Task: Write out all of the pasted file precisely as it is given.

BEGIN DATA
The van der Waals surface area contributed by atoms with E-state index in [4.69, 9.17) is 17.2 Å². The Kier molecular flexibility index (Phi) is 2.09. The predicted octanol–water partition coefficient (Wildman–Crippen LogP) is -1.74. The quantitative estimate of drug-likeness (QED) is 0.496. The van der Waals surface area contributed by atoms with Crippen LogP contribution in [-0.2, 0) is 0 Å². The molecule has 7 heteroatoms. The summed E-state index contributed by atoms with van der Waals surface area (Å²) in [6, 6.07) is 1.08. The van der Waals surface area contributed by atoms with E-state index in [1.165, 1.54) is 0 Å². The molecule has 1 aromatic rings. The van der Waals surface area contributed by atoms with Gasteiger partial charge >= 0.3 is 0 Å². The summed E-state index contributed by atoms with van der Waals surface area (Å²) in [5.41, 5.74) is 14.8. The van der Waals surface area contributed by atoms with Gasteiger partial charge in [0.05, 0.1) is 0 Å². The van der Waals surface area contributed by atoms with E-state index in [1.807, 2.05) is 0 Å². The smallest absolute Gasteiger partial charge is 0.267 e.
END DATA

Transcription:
The van der Waals surface area contributed by atoms with E-state index in [4.69, 9.17) is 17.2 Å². The Kier molecular flexibility index (Phi) is 2.09. The predicted octanol–water partition coefficient (Wildman–Crippen LogP) is -1.74. The quantitative estimate of drug-likeness (QED) is 0.496. The van der Waals surface area contributed by atoms with Crippen LogP contribution in [-0.2, 0) is 0 Å². The molecule has 7 heteroatoms. The summed E-state index contributed by atoms with van der Waals surface area (Å²) in [6, 6.07) is 1.08. The van der Waals surface area contributed by atoms with E-state index in [1.165, 1.54) is 0 Å². The molecule has 1 aromatic rings. The van der Waals surface area contributed by atoms with Gasteiger partial charge >= 0.3 is 0 Å². The summed E-state index contributed by atoms with van der Waals surface area (Å²) in [5.41, 5.74) is 14.8. The van der Waals surface area contributed by atoms with Gasteiger partial charge in [0.05, 0.1) is 0 Å². The van der Waals surface area contributed by atoms with E-state index in [1.807, 2.05) is 0 Å². The smallest absolute Gasteiger partial charge is 0.267 e.